Welding an Uzi Selector Stop

turbo9441

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I need to have a selector stop welded into a full auto Uzi grip converting it to semi. Who does that type of work? Thanks!
 

amphibian

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I see several on Gunbroker already done and refinished. I have NO affiliation with the seller
 

slimshady

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Anybody with a welder and some skill? The grip assembly is an unregulated part, anyone can weld on it. Welding shop, auto repair, your neighbor, etc.
 

Jones

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Cleanest way is to drill a hole in it and have a welder with a TIG or MIG plug weld it in.
These days, the biggest trick is to find someone who doesn't get all goosey about welding on anything gun-related.

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cvasqu03

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OK, while we're at this, I figure it's an opportunity to ask a few questions. Over the holidays I'm being forced to take some time off so I'm considering finally working on some similar projects. I'm thinking of trying this on three pistol grips I've been saving but I don't have the facilities to get a big welder. I've found a relatively inexpensive and more importantly small and portable stick welder that I've been thinking of getting. So here's my question; if I wanted to do this using SMAW, what stick should I use? In other words, what stick would be the closest approximation to the metal in the grip frame?

While on the subject, what stick would be the best to use on an UZI receiver? Also, how thick is a standard UZI receiver? I'd heard 3mm, but also heard it might vary so I'd like to hear from those more knowledgeable.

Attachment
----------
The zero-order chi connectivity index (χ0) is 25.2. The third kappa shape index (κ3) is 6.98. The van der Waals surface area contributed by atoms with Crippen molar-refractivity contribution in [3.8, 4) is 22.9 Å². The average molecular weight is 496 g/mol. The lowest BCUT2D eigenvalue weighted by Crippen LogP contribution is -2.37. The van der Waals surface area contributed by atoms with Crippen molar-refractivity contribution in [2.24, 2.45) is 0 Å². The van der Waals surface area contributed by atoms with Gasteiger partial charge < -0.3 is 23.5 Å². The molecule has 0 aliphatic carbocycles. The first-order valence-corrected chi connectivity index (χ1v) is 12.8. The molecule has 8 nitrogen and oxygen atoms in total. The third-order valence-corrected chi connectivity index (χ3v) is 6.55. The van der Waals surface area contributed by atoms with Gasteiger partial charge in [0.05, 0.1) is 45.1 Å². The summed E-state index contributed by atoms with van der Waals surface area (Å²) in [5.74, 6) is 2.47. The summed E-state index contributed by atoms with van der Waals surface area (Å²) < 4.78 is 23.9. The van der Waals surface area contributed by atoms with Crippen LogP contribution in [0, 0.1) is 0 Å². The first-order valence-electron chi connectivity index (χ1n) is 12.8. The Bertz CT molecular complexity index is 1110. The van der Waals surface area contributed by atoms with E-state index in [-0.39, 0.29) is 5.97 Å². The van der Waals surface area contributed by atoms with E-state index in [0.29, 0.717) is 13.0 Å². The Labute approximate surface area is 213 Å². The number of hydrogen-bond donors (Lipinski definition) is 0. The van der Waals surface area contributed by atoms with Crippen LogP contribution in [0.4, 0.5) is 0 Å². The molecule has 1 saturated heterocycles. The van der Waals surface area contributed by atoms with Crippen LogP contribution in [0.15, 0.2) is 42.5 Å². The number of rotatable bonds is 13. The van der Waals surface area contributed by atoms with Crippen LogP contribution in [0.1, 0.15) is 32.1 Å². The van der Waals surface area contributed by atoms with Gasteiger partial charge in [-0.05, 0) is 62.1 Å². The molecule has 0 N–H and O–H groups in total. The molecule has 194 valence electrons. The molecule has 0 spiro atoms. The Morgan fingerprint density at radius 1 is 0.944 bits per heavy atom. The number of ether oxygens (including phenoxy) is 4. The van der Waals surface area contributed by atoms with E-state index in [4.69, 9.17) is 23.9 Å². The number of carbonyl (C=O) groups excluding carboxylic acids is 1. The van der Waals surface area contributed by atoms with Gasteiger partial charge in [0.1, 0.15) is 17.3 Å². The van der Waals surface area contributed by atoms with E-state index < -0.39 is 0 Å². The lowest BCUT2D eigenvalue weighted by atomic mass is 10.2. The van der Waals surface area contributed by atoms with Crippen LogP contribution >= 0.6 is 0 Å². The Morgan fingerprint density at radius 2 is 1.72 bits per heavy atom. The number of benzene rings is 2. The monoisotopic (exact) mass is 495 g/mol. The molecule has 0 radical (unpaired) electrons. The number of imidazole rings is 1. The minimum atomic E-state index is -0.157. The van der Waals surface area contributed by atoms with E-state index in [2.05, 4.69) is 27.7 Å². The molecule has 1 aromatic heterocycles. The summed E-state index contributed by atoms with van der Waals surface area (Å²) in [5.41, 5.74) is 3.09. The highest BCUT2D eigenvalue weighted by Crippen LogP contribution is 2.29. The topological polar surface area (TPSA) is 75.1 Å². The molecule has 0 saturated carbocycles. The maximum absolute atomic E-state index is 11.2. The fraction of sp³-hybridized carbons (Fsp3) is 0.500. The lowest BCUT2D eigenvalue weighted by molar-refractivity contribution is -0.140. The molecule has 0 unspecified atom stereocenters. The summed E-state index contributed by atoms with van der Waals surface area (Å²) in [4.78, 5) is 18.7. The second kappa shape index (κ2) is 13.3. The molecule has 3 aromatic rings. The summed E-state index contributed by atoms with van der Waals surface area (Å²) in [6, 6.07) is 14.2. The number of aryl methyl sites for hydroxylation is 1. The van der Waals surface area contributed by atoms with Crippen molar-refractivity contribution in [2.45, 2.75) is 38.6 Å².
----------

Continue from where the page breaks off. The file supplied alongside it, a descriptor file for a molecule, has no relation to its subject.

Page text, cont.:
Jones

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For what it's worth; most sheet metal in firearms is mild steel. 1018, or if you're hogging parts out of a billet, A36 is a good choice and the two weld together without any problems.
 

cvasqu03

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For what it's worth; most sheet metal in firearms is mild steel. 1018, or if you're hogging parts out of a billet, A36 is a good choice and the two weld together without any problems.
Forgive my ignorance, as I'm just starting out, but what would 1018 translate to as a welding rod? Would that be a 7018 stick or something else? If it makes any difference, I'm going to try to keep to a 3/32" rod for now since I'll just be starting out, though I do plan to practice making a straight line for a while before I tackle anything heavy.
 

Jones

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1018 is usually just referred to as "mild steel". Not a lot of carbon so it won't (can't be) hardened.
With your selector block-into-grip frame job; let it air cool-- don't quench it.

E6011 sounds like it's more forgiving than E7018.
6011 just needs to be kept dry while 7018 is best stored in a heated rod oven.
7018 is more for higher carbon content steels that you may want to temper.